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[REBOL] Re: What language am I looking for?

From: joel:neely:fedex at: 17-May-2001 8:06

GS Jones wrote:
> Joel, that was a very nice analysis and discussion. > I learned quite a bit. Thanks. > > Just one question right up front: have you mentioned > recently that you like REBOL? ;-) >
Obviously not recently enough! ;-) I'm probably overly sensitive on this point, but some of my attempts at discussing REBOL features, performance, and trade-offs several months back seemed to provoke some REBOL, love it or leave it! responses. Therefore, I try hard to make clear that my comments and questions are offered in the spirit of trying to understand and (occasionally) suggest improvements, not in a spirit of negativity. I certainly do *not* want to offend anyone on the list or at RT, nor fail to show appreciation for everything that's been accomplished to date.
> From: "Joel Neely" > <big snip> > > I'm very interested to see if anyone can suggest any > > others... implementation strategies, > > not properties of the "source code" notation. > > The strategy that I was chewing on yesterday would probably > only make a small, incremental difference at best... It > would seem that there would be at least a small performance > hit with parsing longer "words" (using the REBOL parlance) > as opposed to shorter, and that the performance hit > is additive in loops. I think that I've read that one of > the first tasks that some compilers undertake is to create > its own shortened variable name list... >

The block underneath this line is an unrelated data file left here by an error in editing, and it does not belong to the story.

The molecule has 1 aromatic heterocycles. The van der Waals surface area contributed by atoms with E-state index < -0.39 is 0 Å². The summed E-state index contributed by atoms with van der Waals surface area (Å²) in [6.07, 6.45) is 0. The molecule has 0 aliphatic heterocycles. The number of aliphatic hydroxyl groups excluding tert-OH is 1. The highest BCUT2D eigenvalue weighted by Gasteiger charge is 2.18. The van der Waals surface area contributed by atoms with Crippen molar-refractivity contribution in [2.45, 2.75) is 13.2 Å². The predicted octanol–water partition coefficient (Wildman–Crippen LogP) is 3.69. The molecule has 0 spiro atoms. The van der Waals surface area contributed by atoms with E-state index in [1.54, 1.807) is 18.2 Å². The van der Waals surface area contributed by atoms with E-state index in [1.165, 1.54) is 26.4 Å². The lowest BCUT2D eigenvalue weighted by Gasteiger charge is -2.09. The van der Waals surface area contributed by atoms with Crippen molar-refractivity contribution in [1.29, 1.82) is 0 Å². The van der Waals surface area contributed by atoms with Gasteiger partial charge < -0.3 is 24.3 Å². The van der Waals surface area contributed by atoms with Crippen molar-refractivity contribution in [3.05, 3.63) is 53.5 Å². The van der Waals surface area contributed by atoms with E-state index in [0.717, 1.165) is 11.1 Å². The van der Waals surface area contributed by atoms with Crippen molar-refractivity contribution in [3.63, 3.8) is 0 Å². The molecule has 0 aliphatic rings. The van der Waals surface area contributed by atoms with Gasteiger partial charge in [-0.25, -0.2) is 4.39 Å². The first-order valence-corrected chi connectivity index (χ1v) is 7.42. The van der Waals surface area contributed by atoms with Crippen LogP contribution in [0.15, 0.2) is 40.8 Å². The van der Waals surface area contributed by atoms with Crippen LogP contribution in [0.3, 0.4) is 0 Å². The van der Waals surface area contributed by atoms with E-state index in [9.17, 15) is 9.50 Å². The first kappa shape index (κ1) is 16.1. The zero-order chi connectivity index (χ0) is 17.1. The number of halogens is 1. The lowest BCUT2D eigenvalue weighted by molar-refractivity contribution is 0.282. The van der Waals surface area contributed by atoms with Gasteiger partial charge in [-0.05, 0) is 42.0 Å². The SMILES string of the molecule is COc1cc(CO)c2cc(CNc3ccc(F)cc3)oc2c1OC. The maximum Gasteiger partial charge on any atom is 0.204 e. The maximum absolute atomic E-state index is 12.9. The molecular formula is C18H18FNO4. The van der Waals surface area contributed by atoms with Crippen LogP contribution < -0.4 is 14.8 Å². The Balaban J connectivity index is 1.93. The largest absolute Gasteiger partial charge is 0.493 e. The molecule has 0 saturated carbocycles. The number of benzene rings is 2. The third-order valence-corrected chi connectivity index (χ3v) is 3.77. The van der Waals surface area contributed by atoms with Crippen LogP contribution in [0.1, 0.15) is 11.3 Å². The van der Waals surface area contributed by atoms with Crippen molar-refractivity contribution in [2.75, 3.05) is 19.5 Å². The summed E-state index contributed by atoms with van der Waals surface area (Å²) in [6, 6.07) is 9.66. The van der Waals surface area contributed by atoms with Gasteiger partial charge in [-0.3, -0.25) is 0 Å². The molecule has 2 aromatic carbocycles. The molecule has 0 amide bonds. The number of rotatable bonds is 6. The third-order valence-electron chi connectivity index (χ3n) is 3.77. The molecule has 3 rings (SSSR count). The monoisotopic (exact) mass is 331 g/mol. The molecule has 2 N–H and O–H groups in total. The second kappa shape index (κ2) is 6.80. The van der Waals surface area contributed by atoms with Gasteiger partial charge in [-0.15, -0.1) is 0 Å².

As you correctly state, this is a "compile time" issue. The closest analog in REBOL is "load time". I suspect that once a REBOL block has been loaded (converted from external string form into an internal data structure) that the words are actually represented by pointers into a context. If that is correct, then run-time access to the word is a constant-time operation with no dependence on the name length. Of course, the construction of a new context requires some sort of handling of names (or at least pointers to names). REBOL functions/processes that do this include FUNC (and it's siblings FUNCTION and MAKE FUNCTION!), MAKE OBJECT!, and USE. However, even if we drove the time for those operations to zero, it wouldn't speed up most running REBOL scripts by too much. You might be amused to know that early implementations of FORTH had a related technique which often tripped up newbie FORTH programmers. (Remember that FORTH was a truly tiny language, capable of being implemented in a 4k-8k footprint on most microprocessors. Saving memory space was even more of an issue than speeding word lookup.) A common technique for storing word names in a dictionary was to use the first three characters of the word and a one-byte length. This meant that it was all to easy to accidentally create name collisions, such as first -> "fir" 3 firms -> "fir" 3 You can image the possibilities for bug-breeding! -jn- -- ------------------------------------------------------------ Programming languages: compact, powerful, simple ... Pick any two! joel'dot'neely'at'fedex'dot'com